Law Commission of India Report No. 88
Governmental Privilege in Evidence: Sections 123-124 and 162, Indian EVidence Act, 1872 and Articles 74 and 163 of the Constitution
Forwarded to the Union Minister of Law and Justice, Ministry of Law and Justice, Government of India by Dr. Justice P.V. Dixit, Law Commission of India, on January 10, 1983.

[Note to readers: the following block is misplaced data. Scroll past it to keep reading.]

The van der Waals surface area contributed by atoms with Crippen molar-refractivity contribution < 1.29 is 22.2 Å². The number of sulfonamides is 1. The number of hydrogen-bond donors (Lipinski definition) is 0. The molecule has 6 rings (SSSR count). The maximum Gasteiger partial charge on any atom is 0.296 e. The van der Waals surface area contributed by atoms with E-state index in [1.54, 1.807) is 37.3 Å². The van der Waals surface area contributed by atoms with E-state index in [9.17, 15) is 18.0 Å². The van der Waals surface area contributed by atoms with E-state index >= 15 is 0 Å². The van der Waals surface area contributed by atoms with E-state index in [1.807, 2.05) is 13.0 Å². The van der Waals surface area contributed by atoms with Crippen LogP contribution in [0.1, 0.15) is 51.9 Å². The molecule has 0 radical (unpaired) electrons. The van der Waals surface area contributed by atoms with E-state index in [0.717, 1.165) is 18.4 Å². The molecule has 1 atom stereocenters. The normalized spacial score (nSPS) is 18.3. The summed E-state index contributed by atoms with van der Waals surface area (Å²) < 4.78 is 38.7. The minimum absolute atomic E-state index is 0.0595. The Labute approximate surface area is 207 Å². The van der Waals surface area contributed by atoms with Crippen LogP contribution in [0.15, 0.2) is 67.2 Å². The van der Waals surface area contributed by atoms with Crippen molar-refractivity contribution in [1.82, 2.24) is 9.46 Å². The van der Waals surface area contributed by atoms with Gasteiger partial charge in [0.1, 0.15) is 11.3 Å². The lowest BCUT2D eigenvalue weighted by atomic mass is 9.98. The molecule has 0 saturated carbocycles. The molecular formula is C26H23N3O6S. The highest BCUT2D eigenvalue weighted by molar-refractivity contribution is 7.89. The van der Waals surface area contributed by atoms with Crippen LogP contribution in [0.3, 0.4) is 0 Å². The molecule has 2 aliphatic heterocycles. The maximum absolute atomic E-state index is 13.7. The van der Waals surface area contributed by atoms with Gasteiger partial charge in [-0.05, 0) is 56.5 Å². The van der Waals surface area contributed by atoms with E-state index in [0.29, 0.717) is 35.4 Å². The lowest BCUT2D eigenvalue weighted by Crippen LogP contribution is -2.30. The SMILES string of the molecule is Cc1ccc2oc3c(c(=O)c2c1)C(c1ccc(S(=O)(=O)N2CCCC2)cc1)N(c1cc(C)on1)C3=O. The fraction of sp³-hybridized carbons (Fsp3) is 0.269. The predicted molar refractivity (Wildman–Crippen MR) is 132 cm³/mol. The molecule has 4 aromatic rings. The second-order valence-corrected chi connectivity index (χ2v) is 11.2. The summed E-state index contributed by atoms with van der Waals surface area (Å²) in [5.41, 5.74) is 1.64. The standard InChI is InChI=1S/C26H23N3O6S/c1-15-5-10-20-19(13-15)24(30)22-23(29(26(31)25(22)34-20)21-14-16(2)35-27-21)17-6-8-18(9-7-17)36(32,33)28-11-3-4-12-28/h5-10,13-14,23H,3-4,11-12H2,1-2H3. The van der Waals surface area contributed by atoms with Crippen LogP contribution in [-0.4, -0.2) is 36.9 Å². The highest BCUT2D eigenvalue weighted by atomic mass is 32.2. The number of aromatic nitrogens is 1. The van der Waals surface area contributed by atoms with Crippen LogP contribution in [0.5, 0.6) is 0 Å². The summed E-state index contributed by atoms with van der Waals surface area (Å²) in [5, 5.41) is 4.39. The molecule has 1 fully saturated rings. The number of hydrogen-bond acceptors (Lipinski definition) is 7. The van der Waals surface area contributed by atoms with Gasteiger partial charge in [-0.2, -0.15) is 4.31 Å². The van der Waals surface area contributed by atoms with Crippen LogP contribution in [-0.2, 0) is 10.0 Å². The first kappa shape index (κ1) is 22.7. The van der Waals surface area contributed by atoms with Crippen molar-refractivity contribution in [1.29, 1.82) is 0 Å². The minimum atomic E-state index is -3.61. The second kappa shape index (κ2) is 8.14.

January 10, 1983.
Shri Jagannath Kaushal,
Governmental Privilege in Evidence: Sections 123-124 and 162, Indian EVidence Act, 1872 and Articles 74 and 163 of the Constitution